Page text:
Celebrating 100 Years in Public Health!

100 years ago, Woodrow Wilson was president, World War I had just ended and public health in Ohio was in need of some organization.  The enactment of the Hughes Act and the Griswold Act provided that much needed re-organization and laid the foundation for public health efforts still in effect today.  In the 100 years that have passed since the enactment of Hughes-Griswold, public health has had a significant impact on health and quality of life: People are living longer, immunizations are available to prevent 18 deadly diseases; food safety and sanitation has improved and motor vehicle fatalities have been reduced by 90 percent.  While the last 100 years have been filled with much success and progress, the next 100 years promises to show the ever-growing presence and importance of public health in our everyday lives.  Join us as we celebrate 100 years of public health with the theme "How the past has made public health matter."

Ohio Public Health Timeline

1900s     Leading Cause of death is flu/pneumonia, TB, gastrointestinal illness

1918       Spanish Flu kills 25-50 million people worldwide

1919       Hughes-Griswold Act establishes basis for combined health districts and sets in motion the creation of most county health departments setting minimum standards

The Hughes-Griswold Act, passed in 1919, established municipal and general health districts across the state of Ohio to ensure that the state could effectively respond to public health crises. Although all municipalities in Ohio were required to form a Board of Health in 1893, after a statewide smallpox epidemic in 1917 and the nationwide influenza epidemic in 1918, it became clear that a more comprehensive and formalized approach to public health was necessary. In April 1919, Representative Hughes of Lorain introduced a law that established 102 health districts of two classes: municipal (in cities over 25,000) and general health (villages and townships). Each health district was required to have a full-time health commissioner, at least one full-time public health nurse, and at least one fulltime clerk. While the bill did not pass before the legislature adjourned, when they reconvened, the legislature passed the Hughes Bill with the Griswold Amendment in December of 1919. The amendment allowed for cities of 5,000 people or more to constitute a city health district and altered requirements for the Board of Health. – Courtesy of Lorain County Health Department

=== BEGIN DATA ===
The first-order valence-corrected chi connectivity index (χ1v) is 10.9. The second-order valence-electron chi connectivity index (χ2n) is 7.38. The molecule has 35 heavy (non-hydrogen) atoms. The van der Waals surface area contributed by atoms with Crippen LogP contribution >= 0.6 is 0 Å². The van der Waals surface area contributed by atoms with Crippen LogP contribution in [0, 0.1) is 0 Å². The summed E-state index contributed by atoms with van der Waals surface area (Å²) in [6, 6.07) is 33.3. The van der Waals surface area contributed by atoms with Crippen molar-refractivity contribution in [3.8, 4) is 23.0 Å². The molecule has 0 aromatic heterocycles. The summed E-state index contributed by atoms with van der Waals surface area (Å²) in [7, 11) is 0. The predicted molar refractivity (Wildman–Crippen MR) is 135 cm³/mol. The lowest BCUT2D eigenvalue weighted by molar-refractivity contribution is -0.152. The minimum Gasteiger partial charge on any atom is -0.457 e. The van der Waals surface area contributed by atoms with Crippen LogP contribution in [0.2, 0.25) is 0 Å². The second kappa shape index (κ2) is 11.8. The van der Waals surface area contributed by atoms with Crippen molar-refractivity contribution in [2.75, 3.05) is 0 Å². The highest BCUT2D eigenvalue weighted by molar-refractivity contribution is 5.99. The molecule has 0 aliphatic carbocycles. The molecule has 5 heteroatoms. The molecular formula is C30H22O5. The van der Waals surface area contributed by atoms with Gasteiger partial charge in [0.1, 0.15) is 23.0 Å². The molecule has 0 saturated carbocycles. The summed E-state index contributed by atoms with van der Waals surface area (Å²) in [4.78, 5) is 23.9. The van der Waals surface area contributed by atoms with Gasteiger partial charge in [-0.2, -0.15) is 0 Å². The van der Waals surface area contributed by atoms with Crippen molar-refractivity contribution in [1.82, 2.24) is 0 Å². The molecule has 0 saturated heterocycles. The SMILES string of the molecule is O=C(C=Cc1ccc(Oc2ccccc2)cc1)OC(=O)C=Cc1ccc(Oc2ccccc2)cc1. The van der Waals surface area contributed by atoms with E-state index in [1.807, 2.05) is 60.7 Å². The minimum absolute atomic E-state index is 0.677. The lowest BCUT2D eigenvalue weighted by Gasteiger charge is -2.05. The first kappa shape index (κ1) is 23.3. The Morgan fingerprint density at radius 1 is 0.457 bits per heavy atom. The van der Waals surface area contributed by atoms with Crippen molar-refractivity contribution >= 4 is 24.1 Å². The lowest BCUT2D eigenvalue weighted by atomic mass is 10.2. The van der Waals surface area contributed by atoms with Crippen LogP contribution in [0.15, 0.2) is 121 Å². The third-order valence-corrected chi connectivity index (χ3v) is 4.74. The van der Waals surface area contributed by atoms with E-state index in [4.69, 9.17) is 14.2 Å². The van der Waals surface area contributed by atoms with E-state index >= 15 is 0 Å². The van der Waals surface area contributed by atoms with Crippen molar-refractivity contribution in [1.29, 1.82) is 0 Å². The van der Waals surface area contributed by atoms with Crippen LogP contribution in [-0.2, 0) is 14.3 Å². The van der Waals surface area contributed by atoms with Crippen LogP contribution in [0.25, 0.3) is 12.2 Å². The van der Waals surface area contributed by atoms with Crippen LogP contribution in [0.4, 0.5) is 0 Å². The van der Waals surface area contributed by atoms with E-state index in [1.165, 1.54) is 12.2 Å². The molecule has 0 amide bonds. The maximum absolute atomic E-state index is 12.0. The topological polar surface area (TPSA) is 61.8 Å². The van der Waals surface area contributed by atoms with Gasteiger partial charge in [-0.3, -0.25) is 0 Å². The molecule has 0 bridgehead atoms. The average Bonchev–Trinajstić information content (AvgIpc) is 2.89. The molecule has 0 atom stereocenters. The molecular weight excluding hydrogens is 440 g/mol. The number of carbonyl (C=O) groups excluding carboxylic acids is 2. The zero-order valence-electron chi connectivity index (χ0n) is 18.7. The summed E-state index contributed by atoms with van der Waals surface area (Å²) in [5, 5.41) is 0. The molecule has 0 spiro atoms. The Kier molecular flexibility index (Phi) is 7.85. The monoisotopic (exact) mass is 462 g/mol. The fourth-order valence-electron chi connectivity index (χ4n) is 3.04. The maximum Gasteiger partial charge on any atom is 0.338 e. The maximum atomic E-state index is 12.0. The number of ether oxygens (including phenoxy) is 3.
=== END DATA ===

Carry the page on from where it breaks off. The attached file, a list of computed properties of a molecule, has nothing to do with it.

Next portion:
1920s     Dairy sanitation standards
(1924 National Public Health Service Created document to assist in development of statewide milk sanitation program in Alabama)

1920s     Maternal and Infancy Act enabled state health departments to employ nutritionists, and during the 1930s, the federal government developed food relief and food commodity distribution programs, including school feeding and nutrition education programs, and national food consumption surveys.

1925       Ohio starts national reporting of communicable disease

1930s     Federal food assistance starts (SNAP)

1953       Ohio adopts statewide food code

1953       Ohio LHDs given authority to abate nuisances, 3707.01

1955       National Polio Vaccine Effort (April)

1966       Medicare Takes Effect After the Medicare Act was signed in 1965, it went into effect, ensuring all Ohioans (and U.S.) residents 65 and over would have health insurance, regardless of income or medical history. The act led to the expansion of the nursing services in many LHDs, and also allowed for home care agencies to receive reimbursements. (From Lorain County Health Department)

1974       Federal WIC Program begins. WIC offices open in local health departments in following years.

1977       Ohio Minimum Guidelines for Sewage Systems Issued

1977       Ohio adopted rules for school inspections (1953 given authority for unsanitary conditions on school property)

1978       Ohio requires vaccinations for school (July), ORC 3313.67

1979       Smallpox declared eradicated

1986       Ohio mandatory seat belt law went into effect. (May 1986) Ohio became the 17th state to require drivers to buckle up.

1987       Pool licensing, sanitation & safety authority given to LHDs, ORC 119

1994       Back to Sleep Campaign Starts nationally

                Over 50% reduction in rate of SIDS

2005       Breastfeeding allowed in public

2006       SmokeFree Ohio passes

2009       Ohio passes booster seat law for children until age 8 or 4’9” tall

2015       Statewide Sewage Rules Adopted

2019       Celebrate 100 Years of Public Health: Added 25 Years to the life expectancy